When you’re busy dreaming up your perfect RV getaway, the bathroom might be one of the last things on your mind. But if you want to avoid a… well, crappy situation, it’s a good idea to make sure you understand exactly how your rig’s pipes work.
Your camper’s holding tanks help keep your various waste waters out of sight — not to mention smelling distance. They also enable you to set up camp in the backcountry, where there aren’t any electricity or sewer hookups, which is one of the most exciting and fun opportunities in RV travel. Best of all, despite what you may have heard, operating and maintaining these portable sanitation tanks isn’t really all that difficult, time consuming or “gross.” In fact, for the most part, it’s as simple as pulling a lever.
But we want to make sure you’re well prepared for anything that goes down on the road. (Get it?)
So in this article, we’ll explain the basics on what you need to know about your wastewater holding tanks, as well as how and where to empty them. Then, we’ll walk you through the simple process of cleaning them out, which can help if you find yourself needing to recalibrate your RV holding tank sensors or administering other repair work to your tanks.
RV Holding Tank Treatment
First of all, you need to know what’s what when it comes to your camper’s water tanks.
In all likelihood, your rig is equipped with three tanks: fresh water, grey water, and black water.
Fresh water is just that — clean, fresh water that’s pumped through your sink, toilet, and shower. So long as you keep the tank well sanitized, connect to a viable city source, and use a food grade potable water hose, the water should be safe to drink and cook with, not to mention all the other daily necessities like brushing your teeth.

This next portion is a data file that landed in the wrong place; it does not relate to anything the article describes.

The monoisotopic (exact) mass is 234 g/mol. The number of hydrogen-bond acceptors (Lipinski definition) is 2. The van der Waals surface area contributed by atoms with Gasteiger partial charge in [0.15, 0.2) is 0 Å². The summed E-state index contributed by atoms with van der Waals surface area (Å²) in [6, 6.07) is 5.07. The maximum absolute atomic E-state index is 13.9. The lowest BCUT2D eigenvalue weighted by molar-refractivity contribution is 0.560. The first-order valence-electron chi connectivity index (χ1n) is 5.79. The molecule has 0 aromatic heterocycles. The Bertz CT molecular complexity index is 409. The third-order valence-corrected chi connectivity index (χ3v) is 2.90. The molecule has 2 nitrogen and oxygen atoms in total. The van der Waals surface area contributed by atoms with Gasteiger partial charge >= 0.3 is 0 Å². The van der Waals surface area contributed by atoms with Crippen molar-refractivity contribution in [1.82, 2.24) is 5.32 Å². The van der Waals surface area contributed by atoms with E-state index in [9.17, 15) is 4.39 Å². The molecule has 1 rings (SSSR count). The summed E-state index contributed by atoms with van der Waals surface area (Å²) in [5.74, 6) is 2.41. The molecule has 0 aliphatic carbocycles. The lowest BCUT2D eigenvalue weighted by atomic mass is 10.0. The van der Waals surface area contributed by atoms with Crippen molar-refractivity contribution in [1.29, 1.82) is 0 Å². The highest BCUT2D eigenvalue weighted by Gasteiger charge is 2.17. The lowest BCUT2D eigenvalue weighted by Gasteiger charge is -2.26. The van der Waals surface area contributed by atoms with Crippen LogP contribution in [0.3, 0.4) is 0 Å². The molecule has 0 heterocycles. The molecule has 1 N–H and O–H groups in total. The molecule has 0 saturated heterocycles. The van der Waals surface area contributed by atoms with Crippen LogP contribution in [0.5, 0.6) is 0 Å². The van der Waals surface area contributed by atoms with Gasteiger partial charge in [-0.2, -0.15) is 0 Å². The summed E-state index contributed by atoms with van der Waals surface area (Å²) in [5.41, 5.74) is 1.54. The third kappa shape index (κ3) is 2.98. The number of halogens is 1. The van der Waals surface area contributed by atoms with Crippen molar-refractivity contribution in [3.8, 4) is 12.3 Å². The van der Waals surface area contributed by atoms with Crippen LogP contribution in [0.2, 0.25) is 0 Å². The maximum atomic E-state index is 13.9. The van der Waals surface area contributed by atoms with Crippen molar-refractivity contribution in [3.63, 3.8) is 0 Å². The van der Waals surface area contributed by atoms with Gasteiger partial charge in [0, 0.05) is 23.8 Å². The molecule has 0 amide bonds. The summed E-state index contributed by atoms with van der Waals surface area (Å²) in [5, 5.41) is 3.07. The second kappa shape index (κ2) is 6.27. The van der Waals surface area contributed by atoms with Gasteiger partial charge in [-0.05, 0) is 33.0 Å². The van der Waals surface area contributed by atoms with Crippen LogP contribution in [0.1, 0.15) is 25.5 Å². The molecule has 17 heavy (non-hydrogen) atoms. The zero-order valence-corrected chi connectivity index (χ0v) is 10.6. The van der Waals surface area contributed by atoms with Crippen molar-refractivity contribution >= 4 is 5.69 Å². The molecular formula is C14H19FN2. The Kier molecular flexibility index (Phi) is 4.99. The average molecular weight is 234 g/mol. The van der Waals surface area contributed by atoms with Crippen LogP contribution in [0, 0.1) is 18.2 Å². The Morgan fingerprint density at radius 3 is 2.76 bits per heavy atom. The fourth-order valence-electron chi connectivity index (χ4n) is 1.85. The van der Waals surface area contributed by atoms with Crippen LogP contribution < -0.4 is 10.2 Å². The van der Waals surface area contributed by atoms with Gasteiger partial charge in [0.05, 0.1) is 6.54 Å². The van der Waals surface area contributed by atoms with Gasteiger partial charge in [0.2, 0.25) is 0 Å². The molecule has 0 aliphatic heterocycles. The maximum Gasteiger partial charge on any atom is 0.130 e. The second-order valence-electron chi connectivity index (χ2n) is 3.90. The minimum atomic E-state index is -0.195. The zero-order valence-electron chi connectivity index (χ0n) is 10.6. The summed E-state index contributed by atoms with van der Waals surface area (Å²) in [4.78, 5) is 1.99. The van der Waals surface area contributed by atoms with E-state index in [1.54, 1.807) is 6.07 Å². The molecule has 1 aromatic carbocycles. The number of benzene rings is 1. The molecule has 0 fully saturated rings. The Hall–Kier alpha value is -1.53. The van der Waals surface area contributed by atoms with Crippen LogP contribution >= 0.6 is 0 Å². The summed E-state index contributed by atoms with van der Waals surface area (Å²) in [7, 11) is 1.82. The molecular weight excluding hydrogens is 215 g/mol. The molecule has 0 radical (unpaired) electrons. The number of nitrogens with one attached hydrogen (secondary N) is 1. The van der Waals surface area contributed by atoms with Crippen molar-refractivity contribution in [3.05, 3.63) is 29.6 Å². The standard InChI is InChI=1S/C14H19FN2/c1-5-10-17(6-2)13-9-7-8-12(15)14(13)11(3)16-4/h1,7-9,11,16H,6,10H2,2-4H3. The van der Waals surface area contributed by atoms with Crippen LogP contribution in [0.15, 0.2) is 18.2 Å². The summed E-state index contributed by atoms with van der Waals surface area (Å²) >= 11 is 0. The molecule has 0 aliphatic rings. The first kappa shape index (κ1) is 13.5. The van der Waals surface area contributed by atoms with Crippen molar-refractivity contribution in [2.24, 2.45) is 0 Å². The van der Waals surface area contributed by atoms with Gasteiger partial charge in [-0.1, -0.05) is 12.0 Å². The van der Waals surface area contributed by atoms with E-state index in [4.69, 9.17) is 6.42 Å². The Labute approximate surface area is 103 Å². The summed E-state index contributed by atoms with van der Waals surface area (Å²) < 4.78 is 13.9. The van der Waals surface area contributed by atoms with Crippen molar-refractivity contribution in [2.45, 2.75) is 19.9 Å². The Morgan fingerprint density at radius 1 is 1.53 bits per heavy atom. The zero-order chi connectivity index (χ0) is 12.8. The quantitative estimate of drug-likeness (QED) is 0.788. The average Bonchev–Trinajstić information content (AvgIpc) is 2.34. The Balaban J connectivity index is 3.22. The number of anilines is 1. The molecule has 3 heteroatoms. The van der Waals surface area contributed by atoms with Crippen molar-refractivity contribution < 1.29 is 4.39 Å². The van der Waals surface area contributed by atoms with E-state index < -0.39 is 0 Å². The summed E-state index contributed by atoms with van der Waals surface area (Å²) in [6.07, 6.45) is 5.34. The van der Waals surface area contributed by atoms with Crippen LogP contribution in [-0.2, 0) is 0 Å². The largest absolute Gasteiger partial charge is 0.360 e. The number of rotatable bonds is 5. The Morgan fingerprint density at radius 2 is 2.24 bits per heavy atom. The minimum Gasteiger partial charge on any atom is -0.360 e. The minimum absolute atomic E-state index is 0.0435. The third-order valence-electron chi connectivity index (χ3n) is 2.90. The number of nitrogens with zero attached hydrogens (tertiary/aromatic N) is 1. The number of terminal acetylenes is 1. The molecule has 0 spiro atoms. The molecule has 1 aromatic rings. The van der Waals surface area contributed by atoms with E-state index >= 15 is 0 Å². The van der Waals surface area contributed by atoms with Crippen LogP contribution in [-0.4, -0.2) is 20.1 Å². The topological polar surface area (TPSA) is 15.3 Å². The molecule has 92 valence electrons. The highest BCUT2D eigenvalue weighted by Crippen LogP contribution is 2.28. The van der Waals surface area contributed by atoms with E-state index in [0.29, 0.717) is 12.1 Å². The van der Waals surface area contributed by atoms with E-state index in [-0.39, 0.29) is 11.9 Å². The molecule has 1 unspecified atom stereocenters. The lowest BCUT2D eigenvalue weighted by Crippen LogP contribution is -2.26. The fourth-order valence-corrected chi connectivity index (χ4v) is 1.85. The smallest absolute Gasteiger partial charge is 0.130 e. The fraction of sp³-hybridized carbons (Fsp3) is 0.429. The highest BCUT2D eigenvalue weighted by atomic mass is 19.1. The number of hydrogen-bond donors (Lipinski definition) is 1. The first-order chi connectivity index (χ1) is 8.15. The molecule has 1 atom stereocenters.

Your grey water holding tank contains the runoff from the sinks and shower — in short, waste water that isn’t sewage. In some states, it’s even legal to dump your grey water straight onto the ground, as it usually contains little more than soapy residue.
Finally, the black water tank holds whatever you flush down the toilet, and therefore must be evacuated at a sewer-connected dump station.
All of these tanks are connected to a sensor inside your RV that tells you approximately how full that tank is in comparison to its total capacity. It’s a good idea to know your holding tanks’ capacity ahead of time, as this can help you estimate how long you can go between dumping sessions.
The best holding tank treatment is simply to keep up with emptying it as it fills and ensuring you do a thorough flush before and after each major camping trip. You should also flush odor-reducing chemicals down the toilet after emptying your black water tank, as these work not only to keep your living space smelling nice but also to help break down organic solids — which, without going into too much detail, is pretty important.
Finally, even if you’re hooked up to a sewer system, don’t simply leave your RV’s sewer lever open to dump as it’s used. Liquid waste might more easily pass through than toilet paper and other solid articles, which could lead to a clog. Instead, allow your tank to fill up over time and then purge it all at once.